My indicator made the drift from left to right as it had so many times before, but on this run it stopped abruptly and was dragged under the surface. I stood dumbly watching the little piece of orange and yellow balsa shoot upstream through the current. The hook set itself - almost involuntarily - as the line drew tight against the rod. A steelhead - a real steelhead, not a skipper, not a ghost - somersaulted out of the water, turned, and ran back downstream.  

I never brought the fish to hand, which is - I suppose - why it swims still in my memory. My buddy suggested the chromed-up hen weighed at least 15 pounds. Who can say? She was big. She was strong. She was fast, and she was one hell of an introduction to what is arguably one of the finest - if not the finest - game fish found in freshwater.

Fast forward fifteen years to the weekend before Thanksgiving, 2011. The boys and I are on the second day of a three day steelheading bender. We did well enough on the first day, but our metal-lust was hardly sated. Joining us for day two is Shawn Combs, a native Kentuckian who has never caught a steelhead. As the day progresses, he watches as the rest of the group hook fish after fish, and I can see in his eyes the same fatigue and hopeful anticipation, which I had felt so many years before.

Shawn Combs ... wishing it would happen.
Although he was too much a gentleman to say it, I am almost certain he thought it ...

"When is it going to be my turn?"

And slowly the morning haze gave way to noon day sun; noon eventually made its move toward night. The hours slipped away, and Shawn went without a pull. Eventually, there were just minutes left in the day. Like soldiers defending a fallen comrade, we converged on the crestfallen Kentuckian. Tippet is cut. Knots are tied. And then with only moments left in the evening ...


Shawn hooked a steelhead.  A steelhead - a real steelhead, not a skipper, not a ghost - takes Shawn's fly and shoots off downstream. Shawn tried frantically to bring the fish under some semblance of control, and just when it seemed he had gained an advantage, the fish turned straight back at him. It leaped only a few feet from our intrepid steelheader, and just as it quickly as the chaos began, so too did it end. The fish was off.

Game over.

As we shouldered our gear for the trek back to the car, I took a moment to console Shawn.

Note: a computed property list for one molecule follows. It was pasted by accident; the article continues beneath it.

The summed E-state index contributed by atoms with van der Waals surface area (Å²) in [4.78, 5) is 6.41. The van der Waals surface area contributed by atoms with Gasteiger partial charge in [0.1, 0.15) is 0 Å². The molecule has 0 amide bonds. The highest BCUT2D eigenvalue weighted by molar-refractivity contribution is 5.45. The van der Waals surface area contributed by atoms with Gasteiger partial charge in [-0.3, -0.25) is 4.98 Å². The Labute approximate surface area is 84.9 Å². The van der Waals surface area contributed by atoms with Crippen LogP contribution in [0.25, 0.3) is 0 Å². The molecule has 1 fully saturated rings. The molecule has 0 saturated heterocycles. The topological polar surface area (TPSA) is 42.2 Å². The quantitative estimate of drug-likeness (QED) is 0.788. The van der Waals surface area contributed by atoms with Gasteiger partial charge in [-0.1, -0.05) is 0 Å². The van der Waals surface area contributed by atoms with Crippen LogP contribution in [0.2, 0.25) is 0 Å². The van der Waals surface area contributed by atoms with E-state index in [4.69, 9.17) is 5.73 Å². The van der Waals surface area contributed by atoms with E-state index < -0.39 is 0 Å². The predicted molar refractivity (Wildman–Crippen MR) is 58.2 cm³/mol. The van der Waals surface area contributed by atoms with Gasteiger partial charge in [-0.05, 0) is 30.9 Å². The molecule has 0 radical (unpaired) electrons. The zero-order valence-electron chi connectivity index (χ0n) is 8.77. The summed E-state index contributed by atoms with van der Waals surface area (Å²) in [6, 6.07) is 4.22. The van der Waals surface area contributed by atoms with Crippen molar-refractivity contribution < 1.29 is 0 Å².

"I lost my first one too."


"Yep. Schooled me. You did a much better job than I did."

"There's hope then."

"Hell man. This is steelheading. All you ever have is hope."

I didn't have the heart to tell him I lost my second, third, and fourth fish too.

Wednesday, November 30, 2011

Pornography ... Courtesy of the River Gods

Not too long ago, the boys and I took three days to fish New York's, Salmon River. The trip was exceptional for many reasons, not the least of which was the fishing.

To say we did well might be a bit of an understatement. We caught more fish than the river gods had likely allotted us, but we worked hard to put them in the net. No two fish took the same fly. Some wanted eggs, others took nymphs, and a few slammed the hell out of half chicken skins, swung through the seams.  

As with all things pornographic ... we begin with a bald man ...

Like Cyclops - the defacto leader of the X-Men - should Shawn remove his glasses, a beam of light will burst forth from his eyes and destroy everything in its path ... this brown was one of the lucky ones.
Not sure why ... but looking at that photo of Shawn, I am reminded of Ming the Merciless - a little Flash Gordon flashback for ya' right there.
Ever wonder what they're thinking when they stare at you like that? Bet if they had legs, they'd kick you in the ...

Catching them is great, but watching them swim away is especially gratifying.
Anybody play guitar? Is that a G chord Ben is plucking on this fish?
Even the small fish can spool you in an instant.
Hard to say how many fish we hooked in this run ... more than two, less than 100.
It's an amazing fishery that provides an environment for fish like this ... clean, strong, fast ... and abundant.